A Voice in the Wind by Francine Rivers

“How can we be witnesses of the one true God if we hold the truth as our own possession? God meant his truth for the world.”

voice in the wind

Synopsis from GoodreadsThe first book in the bestselling Mark of the Lion series, A Voice in the Wind brings readers back to the first century and introduces them to a character they will never forget—Hadassah. Torn by her love for a handsome aristocrat, this young slave girl clings to her faith in the living God for deliverance from the forces of decadent Rome.

Feelings: YOU GUYS. This is one of my favorite books ever, ever and this is the third time I’ve read it. This time around, it was different. Different “good” because I’m in a new different season of life than I was when I read it in college, so I had new takeaways from it. Different “bad” because since I’ve been reviewing books consistently for the last year, I read this with a more critical eye. I saw some flaws that I’d never seen before. But honestly, it doesn’t affect my love for this story.

If you’ve ever studied Roman history, then you know how lost the city was and the spiritual devastation. This book talks about the hard stuff, so be prepared for that. It isn’t sweet Amish or prairie Christian fiction (both of which I’ve read and loved), but it is very real and unfortunately very current with our world today. It’ll probably make you uncomfortable, which I think is a positive thing. There’s a lot about sexual desires and feelings, but they’re presented in a matter-of-fact kind of way. Francine Rivers isn’t trying to get you to feel anything. I know a lot of people who read Christian fiction don’t want to read about that, but it’s a reality. The beginning chapters are really dense, as we get a lot of historical context, name dropping, and bloody scenes. Stay with it, though. You won’t regret it.

Issues: Ughh…why God? Why do I have issues with this beloved book?

The point-of-view switches back and forth all the time, which was hard to follow in a few places. I had to go back and think for a second about who’s head I was now in…then I carried on. Also, I realized about halfway through that a lot of time had gone by and I had no idea how much. A little more context regarding time passing would have been nice.

Characters: If I’ve said it once, I’ve said it 29,583 times…it’s going to take a lot of work for my husband to convince me not to name our first daughter Hadassah. After reading this book, I see that name and it fills me with so much joy, hope, and some serious peace. In the beginning, Hadassah is timid and terrified, but on the final pages, she’s something fiercely different. She goes through emotions and questions that we all experience, even a few years after this story is set. Her faith has greatly affected my own.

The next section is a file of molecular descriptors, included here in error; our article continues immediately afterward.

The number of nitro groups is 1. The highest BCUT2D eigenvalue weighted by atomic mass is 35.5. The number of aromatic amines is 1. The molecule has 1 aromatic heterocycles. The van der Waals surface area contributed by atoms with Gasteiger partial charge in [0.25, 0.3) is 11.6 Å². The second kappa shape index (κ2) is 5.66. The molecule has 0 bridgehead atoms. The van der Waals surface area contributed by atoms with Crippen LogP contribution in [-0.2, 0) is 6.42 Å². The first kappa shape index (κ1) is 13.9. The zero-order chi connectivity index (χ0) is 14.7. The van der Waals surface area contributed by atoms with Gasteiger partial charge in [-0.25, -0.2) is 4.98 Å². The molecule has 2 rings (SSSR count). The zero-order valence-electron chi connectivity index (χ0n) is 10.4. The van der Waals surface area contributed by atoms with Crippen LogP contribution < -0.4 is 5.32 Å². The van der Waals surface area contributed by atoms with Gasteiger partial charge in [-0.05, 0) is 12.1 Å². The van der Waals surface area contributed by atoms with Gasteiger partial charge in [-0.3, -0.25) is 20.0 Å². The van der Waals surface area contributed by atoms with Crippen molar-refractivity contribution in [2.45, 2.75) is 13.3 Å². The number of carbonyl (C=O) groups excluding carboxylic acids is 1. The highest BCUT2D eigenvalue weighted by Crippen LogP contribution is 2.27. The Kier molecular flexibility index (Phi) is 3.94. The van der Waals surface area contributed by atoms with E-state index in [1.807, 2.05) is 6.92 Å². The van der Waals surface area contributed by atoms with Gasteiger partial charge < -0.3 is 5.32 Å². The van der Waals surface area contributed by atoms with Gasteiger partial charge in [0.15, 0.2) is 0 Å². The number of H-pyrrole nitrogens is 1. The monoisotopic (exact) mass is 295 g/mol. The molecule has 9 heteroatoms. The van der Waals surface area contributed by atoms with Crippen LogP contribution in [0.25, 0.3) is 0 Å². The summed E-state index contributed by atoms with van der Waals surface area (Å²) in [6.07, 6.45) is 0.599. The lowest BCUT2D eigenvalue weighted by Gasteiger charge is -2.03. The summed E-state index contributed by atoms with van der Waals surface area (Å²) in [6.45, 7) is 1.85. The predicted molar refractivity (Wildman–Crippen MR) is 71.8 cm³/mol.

The Valerian family goes through a dozen and a half changes throughout this book from Decimus’s health to Julia’s marriage(s) to Marcus’s affections to Phoebe’s questioning. So much heartbreak and hope and uncertainty all rolled into one. I felt for all of them at different parts of the book, and was equally frustrated with them in others. I feel like Julia and Marcus kind of switched places by the time the book had ended. In the beginning, Julia was light and Marcus was caught up in darkness, but then they started to switch. Marcus is still in some serious darkness at the end of the book, but it’s different from before. He’s the main reason I want to pick up the second book as soon as I finish typing this review out.

Atretes! You barbarian conundrum, you. If I remember correctly, his character development really takes place in the third book of this series. In this book, though, he goes through SO MUCH and by the grace of God alone is still alive on the last page…somehow. No spoilers (and I honestly don’t even remember what ends up happening to him in later books) but I’m really wanting to know how his life turns out. I’m rooting for you, brother…but not like they rooted for you in the arena. Yikes.

Final thoughts: I have so much respect for Francine Rivers. Her books always tackle a myriad of issues and she does it in such a tasteful way. This book in particular covers slavery, suicide, rape, murder, bitterness, lying, fame and fortune, abuse, eating disorders, abortions, and more. It’s a heavy read in one sense, but the hope and joy mixed in as Hadassah shares her truth balances it out.

I highly recommend you purchase the box set of this trilogy before you even open up the first book. Because you’re going to want to jump right into An Echo in the Darkness when this one ends!

Pick this up if you liked:

Redeeming Love by Francine Rivers (same author, historical fiction, same truths)

A Lineage of Grace by Francine Rivers (same author, Biblical times, insight into women of the Bible)

Goodreads rating: 4.6/5

Amazon.com rating: 4.7/5

My rating: 5/5

Happy reading! – Caitlyn


4 thoughts on “A Voice in the Wind by Francine Rivers

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